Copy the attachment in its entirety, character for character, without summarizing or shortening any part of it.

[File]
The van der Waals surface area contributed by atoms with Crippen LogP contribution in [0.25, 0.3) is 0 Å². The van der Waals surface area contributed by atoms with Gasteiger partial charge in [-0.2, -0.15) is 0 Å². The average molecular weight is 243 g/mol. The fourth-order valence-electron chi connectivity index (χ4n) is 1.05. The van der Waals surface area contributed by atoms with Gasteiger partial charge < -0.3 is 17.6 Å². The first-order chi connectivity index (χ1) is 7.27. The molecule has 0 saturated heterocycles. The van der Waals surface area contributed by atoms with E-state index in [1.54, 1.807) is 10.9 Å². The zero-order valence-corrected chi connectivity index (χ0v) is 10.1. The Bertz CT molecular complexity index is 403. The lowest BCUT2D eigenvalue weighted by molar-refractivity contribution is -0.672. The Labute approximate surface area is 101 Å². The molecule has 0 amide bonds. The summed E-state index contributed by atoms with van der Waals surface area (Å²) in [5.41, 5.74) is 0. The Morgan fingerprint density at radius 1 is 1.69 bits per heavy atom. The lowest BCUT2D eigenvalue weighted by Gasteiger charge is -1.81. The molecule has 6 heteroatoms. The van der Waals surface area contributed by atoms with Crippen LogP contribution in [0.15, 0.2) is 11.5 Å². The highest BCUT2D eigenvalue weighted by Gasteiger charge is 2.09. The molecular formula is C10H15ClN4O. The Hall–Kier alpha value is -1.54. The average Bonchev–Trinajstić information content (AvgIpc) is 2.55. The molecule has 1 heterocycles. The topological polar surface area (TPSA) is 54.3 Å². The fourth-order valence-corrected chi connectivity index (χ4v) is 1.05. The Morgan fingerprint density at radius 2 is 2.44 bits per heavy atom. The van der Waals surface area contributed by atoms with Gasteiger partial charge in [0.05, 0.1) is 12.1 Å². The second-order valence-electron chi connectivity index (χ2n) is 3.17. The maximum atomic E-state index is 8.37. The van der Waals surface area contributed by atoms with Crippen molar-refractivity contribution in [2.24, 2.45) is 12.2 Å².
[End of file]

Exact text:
The van der Waals surface area contributed by atoms with Crippen LogP contribution in [0.25, 0.3) is 0 Å². The van der Waals surface area contributed by atoms with Gasteiger partial charge in [-0.2, -0.15) is 0 Å². The average molecular weight is 243 g/mol. The fourth-order valence-electron chi connectivity index (χ4n) is 1.05. The van der Waals surface area contributed by atoms with Gasteiger partial charge < -0.3 is 17.6 Å². The first-order chi connectivity index (χ1) is 7.27. The molecule has 0 saturated heterocycles. The van der Waals surface area contributed by atoms with E-state index in [1.54, 1.807) is 10.9 Å². The zero-order valence-corrected chi connectivity index (χ0v) is 10.1. The Bertz CT molecular complexity index is 403. The lowest BCUT2D eigenvalue weighted by molar-refractivity contribution is -0.672. The Labute approximate surface area is 101 Å². The molecule has 0 amide bonds. The summed E-state index contributed by atoms with van der Waals surface area (Å²) in [5.41, 5.74) is 0. The Morgan fingerprint density at radius 1 is 1.69 bits per heavy atom. The lowest BCUT2D eigenvalue weighted by Gasteiger charge is -1.81. The molecule has 6 heteroatoms. The van der Waals surface area contributed by atoms with Crippen LogP contribution in [0.15, 0.2) is 11.5 Å². The highest BCUT2D eigenvalue weighted by Gasteiger charge is 2.09. The molecular formula is C10H15ClN4O. The Hall–Kier alpha value is -1.54. The average Bonchev–Trinajstić information content (AvgIpc) is 2.55. The molecule has 1 heterocycles. The topological polar surface area (TPSA) is 54.3 Å². The fourth-order valence-corrected chi connectivity index (χ4v) is 1.05. The Morgan fingerprint density at radius 2 is 2.44 bits per heavy atom. The van der Waals surface area contributed by atoms with Gasteiger partial charge in [0.05, 0.1) is 12.1 Å². The second-order valence-electron chi connectivity index (χ2n) is 3.17. The maximum atomic E-state index is 8.37. The van der Waals surface area contributed by atoms with Crippen molar-refractivity contribution in [2.24, 2.45) is 12.2 Å².